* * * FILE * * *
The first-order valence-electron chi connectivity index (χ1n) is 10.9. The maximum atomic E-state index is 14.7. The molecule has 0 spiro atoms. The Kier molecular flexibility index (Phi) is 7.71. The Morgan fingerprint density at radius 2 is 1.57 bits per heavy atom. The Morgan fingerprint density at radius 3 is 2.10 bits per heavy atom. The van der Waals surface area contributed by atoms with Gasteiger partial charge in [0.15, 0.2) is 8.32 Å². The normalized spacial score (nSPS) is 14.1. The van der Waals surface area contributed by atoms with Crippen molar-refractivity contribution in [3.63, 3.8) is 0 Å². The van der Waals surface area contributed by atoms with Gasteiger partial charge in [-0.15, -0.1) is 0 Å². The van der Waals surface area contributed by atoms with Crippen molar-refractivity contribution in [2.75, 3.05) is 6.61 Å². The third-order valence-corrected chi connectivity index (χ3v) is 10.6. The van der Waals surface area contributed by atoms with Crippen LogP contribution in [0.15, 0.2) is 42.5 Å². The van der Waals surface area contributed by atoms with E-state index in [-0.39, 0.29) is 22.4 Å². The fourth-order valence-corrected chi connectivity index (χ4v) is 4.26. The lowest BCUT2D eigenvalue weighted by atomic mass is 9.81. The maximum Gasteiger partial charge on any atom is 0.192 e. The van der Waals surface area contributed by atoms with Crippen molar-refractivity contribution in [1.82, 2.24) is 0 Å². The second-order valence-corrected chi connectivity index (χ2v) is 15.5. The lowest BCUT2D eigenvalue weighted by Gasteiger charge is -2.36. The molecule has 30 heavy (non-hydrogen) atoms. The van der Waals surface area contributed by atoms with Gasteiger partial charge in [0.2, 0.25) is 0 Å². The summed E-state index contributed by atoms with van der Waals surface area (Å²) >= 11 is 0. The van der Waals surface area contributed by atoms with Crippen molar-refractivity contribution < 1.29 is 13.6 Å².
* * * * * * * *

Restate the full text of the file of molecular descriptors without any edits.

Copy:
The first-order valence-electron chi connectivity index (χ1n) is 10.9. The maximum atomic E-state index is 14.7. The molecule has 0 spiro atoms. The Kier molecular flexibility index (Phi) is 7.71. The Morgan fingerprint density at radius 2 is 1.57 bits per heavy atom. The Morgan fingerprint density at radius 3 is 2.10 bits per heavy atom. The van der Waals surface area contributed by atoms with Gasteiger partial charge in [0.15, 0.2) is 8.32 Å². The normalized spacial score (nSPS) is 14.1. The van der Waals surface area contributed by atoms with Crippen molar-refractivity contribution in [3.63, 3.8) is 0 Å². The van der Waals surface area contributed by atoms with Gasteiger partial charge in [-0.15, -0.1) is 0 Å². The van der Waals surface area contributed by atoms with Crippen molar-refractivity contribution in [2.75, 3.05) is 6.61 Å². The third-order valence-corrected chi connectivity index (χ3v) is 10.6. The van der Waals surface area contributed by atoms with Crippen LogP contribution in [0.15, 0.2) is 42.5 Å². The van der Waals surface area contributed by atoms with E-state index in [-0.39, 0.29) is 22.4 Å². The fourth-order valence-corrected chi connectivity index (χ4v) is 4.26. The lowest BCUT2D eigenvalue weighted by atomic mass is 9.81. The maximum Gasteiger partial charge on any atom is 0.192 e. The van der Waals surface area contributed by atoms with Crippen molar-refractivity contribution in [1.82, 2.24) is 0 Å². The second-order valence-corrected chi connectivity index (χ2v) is 15.5. The lowest BCUT2D eigenvalue weighted by Gasteiger charge is -2.36. The molecule has 30 heavy (non-hydrogen) atoms. The van der Waals surface area contributed by atoms with Gasteiger partial charge in [0.2, 0.25) is 0 Å². The summed E-state index contributed by atoms with van der Waals surface area (Å²) >= 11 is 0. The van der Waals surface area contributed by atoms with Crippen molar-refractivity contribution < 1.29 is 13.6 Å².